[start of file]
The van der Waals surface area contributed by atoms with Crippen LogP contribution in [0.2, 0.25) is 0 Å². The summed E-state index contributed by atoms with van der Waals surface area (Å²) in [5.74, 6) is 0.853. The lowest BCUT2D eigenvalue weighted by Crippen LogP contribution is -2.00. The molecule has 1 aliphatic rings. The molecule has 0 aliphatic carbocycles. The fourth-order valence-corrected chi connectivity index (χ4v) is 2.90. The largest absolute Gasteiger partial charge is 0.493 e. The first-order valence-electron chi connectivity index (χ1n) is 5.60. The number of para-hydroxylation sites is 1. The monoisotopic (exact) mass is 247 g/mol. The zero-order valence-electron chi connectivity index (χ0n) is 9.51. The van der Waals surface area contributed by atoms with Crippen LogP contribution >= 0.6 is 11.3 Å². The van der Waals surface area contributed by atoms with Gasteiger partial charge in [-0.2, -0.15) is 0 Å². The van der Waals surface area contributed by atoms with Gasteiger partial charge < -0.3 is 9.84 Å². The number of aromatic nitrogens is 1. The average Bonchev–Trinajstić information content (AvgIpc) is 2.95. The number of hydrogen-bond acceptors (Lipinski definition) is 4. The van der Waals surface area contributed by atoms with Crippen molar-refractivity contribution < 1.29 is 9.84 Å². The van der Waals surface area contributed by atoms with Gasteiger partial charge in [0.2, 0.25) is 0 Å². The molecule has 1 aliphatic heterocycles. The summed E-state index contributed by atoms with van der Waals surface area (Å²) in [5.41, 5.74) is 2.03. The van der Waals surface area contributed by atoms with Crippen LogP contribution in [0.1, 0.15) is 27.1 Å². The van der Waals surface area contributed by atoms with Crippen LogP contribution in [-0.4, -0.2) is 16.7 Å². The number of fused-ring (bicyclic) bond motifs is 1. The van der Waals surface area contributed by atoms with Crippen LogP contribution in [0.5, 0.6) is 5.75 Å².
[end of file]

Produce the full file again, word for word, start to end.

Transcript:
The van der Waals surface area contributed by atoms with Crippen LogP contribution in [0.2, 0.25) is 0 Å². The summed E-state index contributed by atoms with van der Waals surface area (Å²) in [5.74, 6) is 0.853. The lowest BCUT2D eigenvalue weighted by Crippen LogP contribution is -2.00. The molecule has 1 aliphatic rings. The molecule has 0 aliphatic carbocycles. The fourth-order valence-corrected chi connectivity index (χ4v) is 2.90. The largest absolute Gasteiger partial charge is 0.493 e. The first-order valence-electron chi connectivity index (χ1n) is 5.60. The number of para-hydroxylation sites is 1. The monoisotopic (exact) mass is 247 g/mol. The zero-order valence-electron chi connectivity index (χ0n) is 9.51. The van der Waals surface area contributed by atoms with Crippen LogP contribution >= 0.6 is 11.3 Å². The van der Waals surface area contributed by atoms with Gasteiger partial charge in [-0.2, -0.15) is 0 Å². The van der Waals surface area contributed by atoms with Gasteiger partial charge < -0.3 is 9.84 Å². The number of aromatic nitrogens is 1. The average Bonchev–Trinajstić information content (AvgIpc) is 2.95. The number of hydrogen-bond acceptors (Lipinski definition) is 4. The van der Waals surface area contributed by atoms with Crippen molar-refractivity contribution < 1.29 is 9.84 Å². The van der Waals surface area contributed by atoms with Gasteiger partial charge in [0.2, 0.25) is 0 Å². The molecule has 1 aliphatic heterocycles. The summed E-state index contributed by atoms with van der Waals surface area (Å²) in [5.41, 5.74) is 2.03. The van der Waals surface area contributed by atoms with Crippen LogP contribution in [0.1, 0.15) is 27.1 Å². The van der Waals surface area contributed by atoms with Crippen LogP contribution in [-0.4, -0.2) is 16.7 Å². The number of fused-ring (bicyclic) bond motifs is 1. The van der Waals surface area contributed by atoms with Crippen LogP contribution in [0.5, 0.6) is 5.75 Å².